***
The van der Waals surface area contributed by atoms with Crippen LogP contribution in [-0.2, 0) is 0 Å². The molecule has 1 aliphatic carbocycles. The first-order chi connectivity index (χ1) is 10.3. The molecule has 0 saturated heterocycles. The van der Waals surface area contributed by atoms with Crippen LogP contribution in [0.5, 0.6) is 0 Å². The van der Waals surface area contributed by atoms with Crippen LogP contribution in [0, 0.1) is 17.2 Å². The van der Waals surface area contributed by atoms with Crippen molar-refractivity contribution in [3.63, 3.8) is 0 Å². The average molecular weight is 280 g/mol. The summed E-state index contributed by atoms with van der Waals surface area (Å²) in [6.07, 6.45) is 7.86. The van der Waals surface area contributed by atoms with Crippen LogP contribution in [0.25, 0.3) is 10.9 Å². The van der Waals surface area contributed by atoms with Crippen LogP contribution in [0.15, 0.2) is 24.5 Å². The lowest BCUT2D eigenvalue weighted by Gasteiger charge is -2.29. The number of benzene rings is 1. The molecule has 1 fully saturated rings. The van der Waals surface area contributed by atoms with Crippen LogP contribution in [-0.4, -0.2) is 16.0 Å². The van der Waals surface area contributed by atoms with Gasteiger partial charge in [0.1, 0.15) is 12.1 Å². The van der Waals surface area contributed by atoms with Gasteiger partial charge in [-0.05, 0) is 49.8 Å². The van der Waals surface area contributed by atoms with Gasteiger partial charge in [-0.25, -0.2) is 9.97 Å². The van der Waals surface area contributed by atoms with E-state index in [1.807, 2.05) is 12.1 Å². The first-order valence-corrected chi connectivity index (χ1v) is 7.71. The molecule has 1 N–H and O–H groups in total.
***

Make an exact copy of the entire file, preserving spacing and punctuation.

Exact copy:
The van der Waals surface area contributed by atoms with Crippen LogP contribution in [-0.2, 0) is 0 Å². The molecule has 1 aliphatic carbocycles. The first-order chi connectivity index (χ1) is 10.3. The molecule has 0 saturated heterocycles. The van der Waals surface area contributed by atoms with Crippen LogP contribution in [0.5, 0.6) is 0 Å². The van der Waals surface area contributed by atoms with Crippen LogP contribution in [0, 0.1) is 17.2 Å². The van der Waals surface area contributed by atoms with Crippen molar-refractivity contribution in [3.63, 3.8) is 0 Å². The average molecular weight is 280 g/mol. The summed E-state index contributed by atoms with van der Waals surface area (Å²) in [6.07, 6.45) is 7.86. The van der Waals surface area contributed by atoms with Crippen LogP contribution in [0.25, 0.3) is 10.9 Å². The van der Waals surface area contributed by atoms with Crippen LogP contribution in [0.15, 0.2) is 24.5 Å². The lowest BCUT2D eigenvalue weighted by Gasteiger charge is -2.29. The number of benzene rings is 1. The molecule has 1 fully saturated rings. The van der Waals surface area contributed by atoms with Crippen LogP contribution in [-0.4, -0.2) is 16.0 Å². The van der Waals surface area contributed by atoms with Gasteiger partial charge in [0.1, 0.15) is 12.1 Å². The van der Waals surface area contributed by atoms with Gasteiger partial charge in [-0.05, 0) is 49.8 Å². The van der Waals surface area contributed by atoms with Gasteiger partial charge in [-0.25, -0.2) is 9.97 Å². The van der Waals surface area contributed by atoms with E-state index in [1.807, 2.05) is 12.1 Å². The first-order valence-corrected chi connectivity index (χ1v) is 7.71. The molecule has 1 N–H and O–H groups in total.